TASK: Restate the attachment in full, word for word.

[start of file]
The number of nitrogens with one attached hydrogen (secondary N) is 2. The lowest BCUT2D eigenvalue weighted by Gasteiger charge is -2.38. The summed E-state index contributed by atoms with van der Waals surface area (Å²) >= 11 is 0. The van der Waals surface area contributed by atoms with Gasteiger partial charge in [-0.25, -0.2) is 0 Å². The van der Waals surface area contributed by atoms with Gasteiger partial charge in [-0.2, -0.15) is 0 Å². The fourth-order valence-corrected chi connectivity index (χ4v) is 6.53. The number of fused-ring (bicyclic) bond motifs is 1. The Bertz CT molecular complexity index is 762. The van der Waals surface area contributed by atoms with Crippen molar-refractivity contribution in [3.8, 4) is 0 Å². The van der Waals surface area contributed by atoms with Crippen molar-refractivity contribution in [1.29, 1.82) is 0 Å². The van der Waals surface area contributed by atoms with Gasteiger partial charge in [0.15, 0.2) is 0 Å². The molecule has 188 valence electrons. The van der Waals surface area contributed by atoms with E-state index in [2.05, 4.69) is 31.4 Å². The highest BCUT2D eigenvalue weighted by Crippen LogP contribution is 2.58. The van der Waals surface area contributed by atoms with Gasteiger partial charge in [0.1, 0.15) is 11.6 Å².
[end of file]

The number of nitrogens with one attached hydrogen (secondary N) is 2. The lowest BCUT2D eigenvalue weighted by Gasteiger charge is -2.38. The summed E-state index contributed by atoms with van der Waals surface area (Å²) >= 11 is 0. The van der Waals surface area contributed by atoms with Gasteiger partial charge in [-0.25, -0.2) is 0 Å². The van der Waals surface area contributed by atoms with Gasteiger partial charge in [-0.2, -0.15) is 0 Å². The fourth-order valence-corrected chi connectivity index (χ4v) is 6.53. The number of fused-ring (bicyclic) bond motifs is 1. The Bertz CT molecular complexity index is 762. The van der Waals surface area contributed by atoms with Crippen molar-refractivity contribution in [3.8, 4) is 0 Å². The van der Waals surface area contributed by atoms with Crippen molar-refractivity contribution in [1.29, 1.82) is 0 Å². The van der Waals surface area contributed by atoms with Gasteiger partial charge in [0.15, 0.2) is 0 Å². The molecule has 188 valence electrons. The van der Waals surface area contributed by atoms with E-state index in [2.05, 4.69) is 31.4 Å². The highest BCUT2D eigenvalue weighted by Crippen LogP contribution is 2.58. The van der Waals surface area contributed by atoms with Gasteiger partial charge in [0.1, 0.15) is 11.6 Å².